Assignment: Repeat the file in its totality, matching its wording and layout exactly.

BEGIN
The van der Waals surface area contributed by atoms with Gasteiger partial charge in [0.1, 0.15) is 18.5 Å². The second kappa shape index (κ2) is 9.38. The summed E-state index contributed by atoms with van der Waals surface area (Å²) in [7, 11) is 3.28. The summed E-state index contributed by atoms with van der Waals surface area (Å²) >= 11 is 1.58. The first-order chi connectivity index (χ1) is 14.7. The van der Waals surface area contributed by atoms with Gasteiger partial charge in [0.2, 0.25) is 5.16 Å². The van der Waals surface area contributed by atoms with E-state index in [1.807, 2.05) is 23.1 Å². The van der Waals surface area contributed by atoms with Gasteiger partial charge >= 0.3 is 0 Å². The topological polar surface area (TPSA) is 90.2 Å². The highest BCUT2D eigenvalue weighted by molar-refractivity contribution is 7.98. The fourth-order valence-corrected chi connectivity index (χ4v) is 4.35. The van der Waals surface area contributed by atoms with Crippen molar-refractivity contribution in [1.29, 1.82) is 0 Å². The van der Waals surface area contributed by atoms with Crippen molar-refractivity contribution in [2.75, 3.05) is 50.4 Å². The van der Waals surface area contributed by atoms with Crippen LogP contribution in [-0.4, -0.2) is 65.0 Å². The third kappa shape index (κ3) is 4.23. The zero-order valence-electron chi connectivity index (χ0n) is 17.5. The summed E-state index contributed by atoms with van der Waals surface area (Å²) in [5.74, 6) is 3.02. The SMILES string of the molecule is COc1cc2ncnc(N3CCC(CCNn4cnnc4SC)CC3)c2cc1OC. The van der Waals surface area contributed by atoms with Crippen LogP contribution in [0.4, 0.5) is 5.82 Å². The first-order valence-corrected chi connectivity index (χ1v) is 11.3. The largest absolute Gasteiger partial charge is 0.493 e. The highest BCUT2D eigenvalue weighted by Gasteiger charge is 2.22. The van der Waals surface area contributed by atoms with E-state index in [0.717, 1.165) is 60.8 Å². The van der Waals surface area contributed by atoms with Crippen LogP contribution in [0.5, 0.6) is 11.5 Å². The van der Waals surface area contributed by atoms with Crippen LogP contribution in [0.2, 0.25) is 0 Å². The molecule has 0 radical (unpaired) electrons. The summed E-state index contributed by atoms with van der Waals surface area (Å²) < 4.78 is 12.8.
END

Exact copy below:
The van der Waals surface area contributed by atoms with Gasteiger partial charge in [0.1, 0.15) is 18.5 Å². The second kappa shape index (κ2) is 9.38. The summed E-state index contributed by atoms with van der Waals surface area (Å²) in [7, 11) is 3.28. The summed E-state index contributed by atoms with van der Waals surface area (Å²) >= 11 is 1.58. The first-order chi connectivity index (χ1) is 14.7. The van der Waals surface area contributed by atoms with Gasteiger partial charge in [0.2, 0.25) is 5.16 Å². The van der Waals surface area contributed by atoms with E-state index in [1.807, 2.05) is 23.1 Å². The van der Waals surface area contributed by atoms with Gasteiger partial charge >= 0.3 is 0 Å². The topological polar surface area (TPSA) is 90.2 Å². The highest BCUT2D eigenvalue weighted by molar-refractivity contribution is 7.98. The fourth-order valence-corrected chi connectivity index (χ4v) is 4.35. The van der Waals surface area contributed by atoms with Crippen molar-refractivity contribution in [1.29, 1.82) is 0 Å². The van der Waals surface area contributed by atoms with Crippen molar-refractivity contribution in [2.75, 3.05) is 50.4 Å². The van der Waals surface area contributed by atoms with Crippen LogP contribution in [-0.4, -0.2) is 65.0 Å². The third kappa shape index (κ3) is 4.23. The zero-order valence-electron chi connectivity index (χ0n) is 17.5. The summed E-state index contributed by atoms with van der Waals surface area (Å²) in [5.74, 6) is 3.02. The SMILES string of the molecule is COc1cc2ncnc(N3CCC(CCNn4cnnc4SC)CC3)c2cc1OC. The van der Waals surface area contributed by atoms with Crippen LogP contribution in [0.4, 0.5) is 5.82 Å². The first-order valence-corrected chi connectivity index (χ1v) is 11.3. The largest absolute Gasteiger partial charge is 0.493 e. The highest BCUT2D eigenvalue weighted by Gasteiger charge is 2.22. The van der Waals surface area contributed by atoms with E-state index in [0.717, 1.165) is 60.8 Å². The van der Waals surface area contributed by atoms with Crippen LogP contribution in [0.5, 0.6) is 11.5 Å². The van der Waals surface area contributed by atoms with Crippen LogP contribution in [0.2, 0.25) is 0 Å². The molecule has 0 radical (unpaired) electrons. The summed E-state index contributed by atoms with van der Waals surface area (Å²) < 4.78 is 12.8.